At the same time, the Balkans are slowly reverting to type. We hear Bosnian Serbs suggesting a referendum on independence from Sarajevo and Zagreb’s response is to to threaten to “act to protect (ethnic) Croats” in Bosnia, which it regards as a “failed state.”

Of course, while all this talk may presage a crisis, the British have dispensed with the foreboding by actually voting to exit the bloc. And their neighbors in Ireland, once the EU’s poster child, have suddenly begun to question their own continued membership as Brussels presses Dublin on its taxation system. If that wasn't bad enough, anti-Brussels' politicians are rising in Italian and Dutch polls, and France's Marine Le Pen is proposing a 'Frexit' referendum. It's worth bearing in mind how these are three pillar states of the project.

Where the Fault Lies

Naturally, devoted Eurocrats, like our old friend Carl Bildt, are dismayed. But they seem unable to accept their portion of the blame for the slow implosion of the EU.

Put simply, it expanded too fast. And for too long, ideology was allowed to trump pragmatism. For example, in 2013, Brussels reached out to Ukraine with the idea of membership at a time when it was clear that the EU public had no stomach for more new entrants. Looking back now, how ludicrous was the presence of Britain’s Commissioner, Catherine Ashton, at Kiev’s Maidan, when we we all knew that the United Kingdom’s own position in the EU was tenuous? Yet, not one single British media commentator so much as mentioned the hypocrisy.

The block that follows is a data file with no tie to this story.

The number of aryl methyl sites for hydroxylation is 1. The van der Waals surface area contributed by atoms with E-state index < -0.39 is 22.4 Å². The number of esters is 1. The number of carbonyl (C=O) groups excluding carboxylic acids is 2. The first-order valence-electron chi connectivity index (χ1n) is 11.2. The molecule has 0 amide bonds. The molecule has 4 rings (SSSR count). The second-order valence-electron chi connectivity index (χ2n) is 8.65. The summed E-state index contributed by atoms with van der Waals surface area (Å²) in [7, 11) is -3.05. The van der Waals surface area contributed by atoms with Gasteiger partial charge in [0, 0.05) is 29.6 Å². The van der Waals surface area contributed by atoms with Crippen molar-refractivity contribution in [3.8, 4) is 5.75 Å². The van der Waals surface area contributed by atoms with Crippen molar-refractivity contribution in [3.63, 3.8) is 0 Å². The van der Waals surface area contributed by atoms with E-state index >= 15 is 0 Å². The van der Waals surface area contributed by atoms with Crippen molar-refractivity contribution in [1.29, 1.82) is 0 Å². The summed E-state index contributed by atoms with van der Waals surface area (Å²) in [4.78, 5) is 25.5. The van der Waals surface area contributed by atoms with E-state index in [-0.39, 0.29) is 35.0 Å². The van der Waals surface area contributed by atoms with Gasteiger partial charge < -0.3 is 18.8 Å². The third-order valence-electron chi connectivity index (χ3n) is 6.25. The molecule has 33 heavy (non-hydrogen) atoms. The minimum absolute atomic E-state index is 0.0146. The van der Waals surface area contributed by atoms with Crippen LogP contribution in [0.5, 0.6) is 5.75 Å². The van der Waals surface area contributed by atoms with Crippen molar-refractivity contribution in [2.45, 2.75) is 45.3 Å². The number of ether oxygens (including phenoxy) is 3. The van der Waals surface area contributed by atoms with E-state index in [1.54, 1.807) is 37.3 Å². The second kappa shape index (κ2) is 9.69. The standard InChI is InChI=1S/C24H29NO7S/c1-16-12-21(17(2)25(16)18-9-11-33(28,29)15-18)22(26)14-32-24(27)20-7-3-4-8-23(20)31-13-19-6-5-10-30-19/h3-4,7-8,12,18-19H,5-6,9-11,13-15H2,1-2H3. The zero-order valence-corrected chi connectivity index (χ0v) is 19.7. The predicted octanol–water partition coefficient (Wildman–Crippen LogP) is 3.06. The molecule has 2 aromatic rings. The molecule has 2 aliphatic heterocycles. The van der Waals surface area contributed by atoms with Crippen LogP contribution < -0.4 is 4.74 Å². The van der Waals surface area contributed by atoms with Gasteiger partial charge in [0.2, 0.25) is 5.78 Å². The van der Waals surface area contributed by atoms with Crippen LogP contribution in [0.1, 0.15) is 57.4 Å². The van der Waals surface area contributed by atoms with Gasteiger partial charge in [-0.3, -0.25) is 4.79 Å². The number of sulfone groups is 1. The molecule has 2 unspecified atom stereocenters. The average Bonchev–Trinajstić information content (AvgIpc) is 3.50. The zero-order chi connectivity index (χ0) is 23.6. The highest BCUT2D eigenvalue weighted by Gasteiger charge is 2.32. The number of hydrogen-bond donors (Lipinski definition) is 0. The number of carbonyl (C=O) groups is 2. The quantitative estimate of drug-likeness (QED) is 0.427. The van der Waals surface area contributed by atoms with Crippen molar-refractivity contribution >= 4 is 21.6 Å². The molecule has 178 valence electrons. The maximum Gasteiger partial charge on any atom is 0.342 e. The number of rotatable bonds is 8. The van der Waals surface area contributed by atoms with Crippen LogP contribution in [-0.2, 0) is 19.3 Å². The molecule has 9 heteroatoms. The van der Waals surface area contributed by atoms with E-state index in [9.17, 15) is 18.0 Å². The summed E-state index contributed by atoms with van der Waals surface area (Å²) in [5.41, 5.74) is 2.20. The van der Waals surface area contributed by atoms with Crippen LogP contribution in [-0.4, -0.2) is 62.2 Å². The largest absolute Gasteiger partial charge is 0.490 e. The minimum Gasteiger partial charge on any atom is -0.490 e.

Things really came to a head in 2015, during the migration crisis, where certain elites seemed to make up policy on the hoof. Like how Merkel, apparently without consulting anybody, unilaterally opened Germany’s doors to newcomers.

Eventually, 1.1 million arrived before the end of December. And only 54 of them have so far obtained jobs with leading German companies, despite rhetoric from the likes of the Daimler Chairman, Dieter Zetsche, when he claimed that “most of the refugees are well trained and motivated. Mercedes needs them.” As it happened, the company eventually took on 40 interns.

Merkel also failed to agree her plan with other EU leaders. But now she expects them to help relieve Germany’s burden and take more migrants. So far, Poland, Hungary and Slovakia are notably refusing to play ball and some other countries are offering minimal cooperation. Latvia - where the population dipped by 15,400 people in 2014 alone - has taken 47 and Lithuania 26.